Research & Results

  • By 2026, more than 50% of large organizations will compete as collaborative digital ecosystems rather than discrete firms, sharing inputs, assets and innovations. – Gartner
  • Across many functions of the end-to-end supply chain, there is an extensive and expensive set of business processes that require humans to perform manual tasks and decisions.
    Customers are less and less willing to pay for these manual touch points and human interference. -Gartner
  • Our survey told us that integrated business planning (IBP) is eclipsing sales and operations planning (S&OP) as companies are looking to make their supply chains more resilient. IBP
    offers the tempting promise of both streamlining inventory in the distribution network and enabling superior customer service. Aligning sales, marketing, and finance leadership is a
    prerequisite to success as supply chains evolve to become collaborative supply networks that help enterprises – Forrester
  • Driverless trucks are already heading out to the highway, as shipping companies increasingly look to autonomous technology to meet rising demand for goods. The focus
    now: determining the best way to hand off trailers from machine to human. – Deloitte
  • Pioneering companies are using advanced digital technologies, virtualized data, and cobots to transform supply chain cost centers into customer-focused, value-driving networks. – Deloitte
  • Over the next 18 to 24 months, we expect to see manufacturers, retailers, and others take supply chain transformation to the next level by optimizing their supply chain ecosystems for resilience and risk. Moreover, they will begin transforming their supply chains from traditional back-office cost centers into value-driving operations – Deloitte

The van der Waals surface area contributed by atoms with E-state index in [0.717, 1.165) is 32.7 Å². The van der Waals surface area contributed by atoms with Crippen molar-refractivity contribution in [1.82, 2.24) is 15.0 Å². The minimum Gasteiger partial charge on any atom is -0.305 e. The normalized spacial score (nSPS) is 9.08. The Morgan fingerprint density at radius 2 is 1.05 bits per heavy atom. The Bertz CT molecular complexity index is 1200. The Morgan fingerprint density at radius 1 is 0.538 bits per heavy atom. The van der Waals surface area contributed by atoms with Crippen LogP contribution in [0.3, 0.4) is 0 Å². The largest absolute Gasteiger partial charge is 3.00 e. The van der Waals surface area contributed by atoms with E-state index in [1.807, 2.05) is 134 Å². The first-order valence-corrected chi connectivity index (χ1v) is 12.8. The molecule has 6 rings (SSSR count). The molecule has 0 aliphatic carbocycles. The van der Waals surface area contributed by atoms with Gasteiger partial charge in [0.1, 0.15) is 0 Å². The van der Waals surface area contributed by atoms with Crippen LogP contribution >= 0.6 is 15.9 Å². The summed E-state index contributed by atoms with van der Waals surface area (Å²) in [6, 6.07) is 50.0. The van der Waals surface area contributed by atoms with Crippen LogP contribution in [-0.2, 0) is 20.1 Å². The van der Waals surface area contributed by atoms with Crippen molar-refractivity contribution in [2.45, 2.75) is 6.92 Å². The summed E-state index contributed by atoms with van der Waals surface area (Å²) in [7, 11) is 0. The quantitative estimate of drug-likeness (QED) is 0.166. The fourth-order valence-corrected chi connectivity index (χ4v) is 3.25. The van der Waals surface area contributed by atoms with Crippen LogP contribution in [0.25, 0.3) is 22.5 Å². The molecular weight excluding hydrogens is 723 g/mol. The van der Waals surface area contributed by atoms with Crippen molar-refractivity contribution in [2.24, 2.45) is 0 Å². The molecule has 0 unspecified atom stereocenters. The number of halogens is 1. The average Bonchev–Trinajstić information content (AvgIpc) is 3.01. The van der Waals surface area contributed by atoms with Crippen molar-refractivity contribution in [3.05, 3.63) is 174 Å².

Supply Chain

Supply Chain

Blockchain in Supply Chain

  • A blockchain is a distributed, digital ledger. The ledger records transactions as a series of blocks that are linked together sequentially in a chain. The ledger itself is spread across multiple computers that are each updated every time the blockchain changes.

Industry4o.com

How to create a blockchain transaction

Supply Chain

Block Chain Benefits

  • Blockchain can provide increased supply chain transparency, as well as reduced cost and risk across the supply chain. Specifically, blockchain supply chain innovations can deliver the
    following key benefits:

Primary potential benefits

  • Increase traceability of material supply chain to ensure corporate standards are met
  • Lower losses from counterfeit/gray market trading
  • Improve visibility and compliance over outsourced contract manufacturing
  • Reduce paperwork and administrative costs

Secondary potential benefits

  • Strengthen corporate reputation through providing transparency of materials used in products
  • Improve creditability and public trust of data shared
  • Reduce potential public relations risk from supply chain malpractice
  • Engage stakeholders

Supply Chain

Supply Chain

Challenges and Limitations of Blockchain

The Internet of Things

Internet of Things

  • Interrelated, internet-connected objects that are able to collect and transfer data over a wireless network without human intervention.
  • In addition to providing more oversight in operations and transportation, it’s thought that the IoT can be used to improve warehouse management, fleet tracking, inventory control, and even technological and mechanical maintenance. IoT technology could even be used to create entirely smart warehouses and fleets, increasing the efficiency and accuracy of multiple areas of your supply chain.
  • Depending on what kinds of IoT devices you use, you can use them in conjunction with other pieces of technology for even greater benefit. For instance, the information